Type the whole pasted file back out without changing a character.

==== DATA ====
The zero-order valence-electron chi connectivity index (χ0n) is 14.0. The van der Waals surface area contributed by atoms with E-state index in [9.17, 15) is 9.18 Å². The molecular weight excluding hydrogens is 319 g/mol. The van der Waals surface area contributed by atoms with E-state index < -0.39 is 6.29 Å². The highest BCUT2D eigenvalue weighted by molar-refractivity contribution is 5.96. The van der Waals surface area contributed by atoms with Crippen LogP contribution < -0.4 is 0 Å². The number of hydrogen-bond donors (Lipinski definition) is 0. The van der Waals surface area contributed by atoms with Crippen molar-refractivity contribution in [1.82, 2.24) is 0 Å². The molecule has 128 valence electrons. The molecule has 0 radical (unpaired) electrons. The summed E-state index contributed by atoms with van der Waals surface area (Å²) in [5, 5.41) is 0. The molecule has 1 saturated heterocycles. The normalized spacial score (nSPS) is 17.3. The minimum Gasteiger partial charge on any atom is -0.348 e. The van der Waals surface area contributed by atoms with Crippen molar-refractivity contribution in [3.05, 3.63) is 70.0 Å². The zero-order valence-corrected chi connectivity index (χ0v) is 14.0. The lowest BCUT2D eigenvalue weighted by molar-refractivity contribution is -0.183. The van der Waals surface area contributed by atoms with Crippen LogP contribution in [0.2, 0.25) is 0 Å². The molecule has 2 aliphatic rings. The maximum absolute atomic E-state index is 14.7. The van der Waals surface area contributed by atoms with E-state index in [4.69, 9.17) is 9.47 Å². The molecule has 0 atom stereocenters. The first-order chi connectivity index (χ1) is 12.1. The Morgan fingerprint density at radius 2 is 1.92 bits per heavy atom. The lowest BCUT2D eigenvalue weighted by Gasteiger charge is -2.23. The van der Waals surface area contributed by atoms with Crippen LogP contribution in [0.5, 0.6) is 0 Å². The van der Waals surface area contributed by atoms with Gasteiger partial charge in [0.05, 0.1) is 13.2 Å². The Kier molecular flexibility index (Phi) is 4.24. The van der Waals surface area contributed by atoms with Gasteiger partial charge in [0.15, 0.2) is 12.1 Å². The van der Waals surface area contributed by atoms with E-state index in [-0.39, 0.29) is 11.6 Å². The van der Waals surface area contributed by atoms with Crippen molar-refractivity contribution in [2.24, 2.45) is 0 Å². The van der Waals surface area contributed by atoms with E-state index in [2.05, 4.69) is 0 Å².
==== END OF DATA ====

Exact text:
The zero-order valence-electron chi connectivity index (χ0n) is 14.0. The van der Waals surface area contributed by atoms with E-state index in [9.17, 15) is 9.18 Å². The molecular weight excluding hydrogens is 319 g/mol. The van der Waals surface area contributed by atoms with E-state index < -0.39 is 6.29 Å². The highest BCUT2D eigenvalue weighted by molar-refractivity contribution is 5.96. The van der Waals surface area contributed by atoms with Crippen LogP contribution < -0.4 is 0 Å². The number of hydrogen-bond donors (Lipinski definition) is 0. The van der Waals surface area contributed by atoms with Crippen molar-refractivity contribution in [1.82, 2.24) is 0 Å². The molecule has 128 valence electrons. The molecule has 0 radical (unpaired) electrons. The summed E-state index contributed by atoms with van der Waals surface area (Å²) in [5, 5.41) is 0. The molecule has 1 saturated heterocycles. The normalized spacial score (nSPS) is 17.3. The minimum Gasteiger partial charge on any atom is -0.348 e. The van der Waals surface area contributed by atoms with Crippen molar-refractivity contribution in [3.05, 3.63) is 70.0 Å². The zero-order valence-corrected chi connectivity index (χ0v) is 14.0. The lowest BCUT2D eigenvalue weighted by molar-refractivity contribution is -0.183. The van der Waals surface area contributed by atoms with Crippen LogP contribution in [0.2, 0.25) is 0 Å². The molecule has 2 aliphatic rings. The maximum absolute atomic E-state index is 14.7. The van der Waals surface area contributed by atoms with E-state index in [4.69, 9.17) is 9.47 Å². The molecule has 0 atom stereocenters. The first-order chi connectivity index (χ1) is 12.1. The Morgan fingerprint density at radius 2 is 1.92 bits per heavy atom. The lowest BCUT2D eigenvalue weighted by Gasteiger charge is -2.23. The van der Waals surface area contributed by atoms with Crippen LogP contribution in [0.5, 0.6) is 0 Å². The van der Waals surface area contributed by atoms with Gasteiger partial charge in [0.05, 0.1) is 13.2 Å². The Kier molecular flexibility index (Phi) is 4.24. The van der Waals surface area contributed by atoms with Gasteiger partial charge in [0.15, 0.2) is 12.1 Å². The van der Waals surface area contributed by atoms with E-state index in [-0.39, 0.29) is 11.6 Å². The van der Waals surface area contributed by atoms with Crippen molar-refractivity contribution in [2.24, 2.45) is 0 Å². The van der Waals surface area contributed by atoms with E-state index in [2.05, 4.69) is 0 Å².